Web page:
“You don’t need an anonymous mutual fund or investment fund, you need strong owners with a name, with a responsibility and a clear role ... to be there in times of crisis and to provide new management if that is necessary. So I think we have seriously undervalued the role of ownership in general in our western society,” says Mr Borg.
Between them, Investor, the holding company for the powerful Wallenberg family, Industrivärden and a smaller Wallenberg foundation have stakes in companies that have a combined annual turnover of SKr2,200bn ($341bn) and employ 1m workers.
It is not just about size. Industrivärden and Investor point to the performance on a one-, five-, 10- and 20-year basis, with both companies delivering a return that is better than either the Stockholm stock exchange or a broader European index.
Mr Ekholm stresses that while Investor always has a long-term objective, “we’ll be terriers in the short term on how you run the business”. He adds: “I often get asked the question: ‘Isn’t this long-term focus just a way to hide? You don’t have to perform because you say it’s five to 10 years out.’ But I disagree fundamentally. It’s about where the objective is. Then there is a path you’re going to execute to reach that objective. That you can evaluate every day.”
The two exercise their power through nomination committees, in which the largest shareholders propose board members and set general pay policy for the annual meeting of investors to vote on. Investor or Industrivärden will often therefore receive the chairmanship of the board. This stands in contrast to the Anglo-American model where dispersed ownership among thousands of investors means shareholders usually have little power, with votes at annual meetings often resembling Soviet-era elections. Instead, both management and the board are subject to far less oversight than in Sweden. Some are seeking to change that UK-US approach.
Cevian Capital, Europe’s largest activist investor (which happens to be based in Stockholm), sent a submission to the Kay Review arguing that the ability of the board to challenge management has become “increasingly ineffectual”. Cevian pointed out that from 2006 to 2010 not a single director proposed by a FTSE 350 company was voted down.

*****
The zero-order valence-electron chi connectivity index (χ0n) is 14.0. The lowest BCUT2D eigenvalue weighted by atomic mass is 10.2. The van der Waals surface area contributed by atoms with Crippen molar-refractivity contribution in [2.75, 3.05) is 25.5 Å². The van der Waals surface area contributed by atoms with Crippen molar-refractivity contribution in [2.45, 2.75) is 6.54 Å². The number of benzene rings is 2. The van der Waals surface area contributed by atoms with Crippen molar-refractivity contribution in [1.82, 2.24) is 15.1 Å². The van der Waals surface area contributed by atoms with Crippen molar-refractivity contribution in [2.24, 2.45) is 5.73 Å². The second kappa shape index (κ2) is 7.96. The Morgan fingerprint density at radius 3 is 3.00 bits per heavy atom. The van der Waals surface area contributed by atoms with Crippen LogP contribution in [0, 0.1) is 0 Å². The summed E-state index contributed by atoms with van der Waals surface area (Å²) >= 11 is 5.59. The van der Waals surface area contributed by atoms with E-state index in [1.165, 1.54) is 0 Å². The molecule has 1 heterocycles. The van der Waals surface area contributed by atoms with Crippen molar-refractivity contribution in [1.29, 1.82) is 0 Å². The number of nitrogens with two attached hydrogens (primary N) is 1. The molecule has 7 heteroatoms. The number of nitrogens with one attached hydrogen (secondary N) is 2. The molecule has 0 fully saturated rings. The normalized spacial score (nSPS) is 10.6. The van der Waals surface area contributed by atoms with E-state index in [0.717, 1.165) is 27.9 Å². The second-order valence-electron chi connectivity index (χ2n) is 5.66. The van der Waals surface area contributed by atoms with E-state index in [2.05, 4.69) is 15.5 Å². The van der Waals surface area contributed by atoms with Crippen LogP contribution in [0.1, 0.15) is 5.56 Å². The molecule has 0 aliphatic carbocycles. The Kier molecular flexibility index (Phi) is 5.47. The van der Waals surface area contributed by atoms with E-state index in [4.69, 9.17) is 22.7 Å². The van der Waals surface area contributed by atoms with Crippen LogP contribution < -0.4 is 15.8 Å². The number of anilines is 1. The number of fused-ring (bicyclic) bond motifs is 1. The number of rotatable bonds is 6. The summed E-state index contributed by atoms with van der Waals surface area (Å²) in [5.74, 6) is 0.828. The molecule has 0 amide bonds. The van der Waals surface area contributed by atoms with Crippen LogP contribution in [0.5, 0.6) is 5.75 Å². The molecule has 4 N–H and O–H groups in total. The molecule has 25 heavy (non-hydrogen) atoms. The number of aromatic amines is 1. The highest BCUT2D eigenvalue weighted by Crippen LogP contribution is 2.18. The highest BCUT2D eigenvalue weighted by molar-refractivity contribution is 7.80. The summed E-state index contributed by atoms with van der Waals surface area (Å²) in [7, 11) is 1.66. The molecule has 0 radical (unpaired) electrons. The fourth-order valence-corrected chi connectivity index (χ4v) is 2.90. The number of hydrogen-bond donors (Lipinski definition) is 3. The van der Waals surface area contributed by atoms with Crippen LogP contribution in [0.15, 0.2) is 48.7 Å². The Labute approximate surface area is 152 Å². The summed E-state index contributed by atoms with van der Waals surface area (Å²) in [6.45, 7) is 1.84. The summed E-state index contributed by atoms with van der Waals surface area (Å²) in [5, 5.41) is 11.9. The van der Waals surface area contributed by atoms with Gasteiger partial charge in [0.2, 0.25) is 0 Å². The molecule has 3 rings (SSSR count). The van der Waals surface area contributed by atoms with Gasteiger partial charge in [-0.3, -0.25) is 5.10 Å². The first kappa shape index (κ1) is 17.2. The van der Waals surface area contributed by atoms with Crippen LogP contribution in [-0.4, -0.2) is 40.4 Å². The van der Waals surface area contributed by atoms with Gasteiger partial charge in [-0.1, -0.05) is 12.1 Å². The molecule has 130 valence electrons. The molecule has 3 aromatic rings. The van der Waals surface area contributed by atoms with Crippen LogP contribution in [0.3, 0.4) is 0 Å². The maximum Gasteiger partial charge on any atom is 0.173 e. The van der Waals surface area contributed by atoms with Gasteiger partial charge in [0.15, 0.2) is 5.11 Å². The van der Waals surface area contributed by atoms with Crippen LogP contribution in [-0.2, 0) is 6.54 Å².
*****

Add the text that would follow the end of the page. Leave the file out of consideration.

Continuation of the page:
Christer Gardell, the co-founder of Cevian, says active ownership is a crucial element in making the Swedish economy successful. “Shareholders take responsibility for the company. The accountability between the board and shareholders is also very clear,” he says. He argues that involving shareholders actively in the nomination process for UK boards would be hugely beneficial.
One consequence is that the power of management has more checks on it. Ronnie Leten, chief executive of Atlas Copco, the industrial group that is Investor’s largest single holding, says strategy is always discussed jointly with the board. “You have to share your power. You have to justify yourself in your own way. What Investor brings is the continuity. We agree on a strategy and then: ‘Let’s do it’.”
Both Industrivärden and Investor operate discretely, preferring to deal with issues within nomination committees and the boardroom rather than in public. They use their long heritage and broad industrial knowledge to offer support to directors. Mr Nyrén says his company is there as a sounding board for both management and the board all the time.
“That’s where you find the true influence is based on trust, not on corporate governance or anything. And you earn your trust,” he adds. A decade ago, in an example of how Industrivärden makes tough decisions behind closed doors, it helped Ericsson change the management and board, and support a rights issue.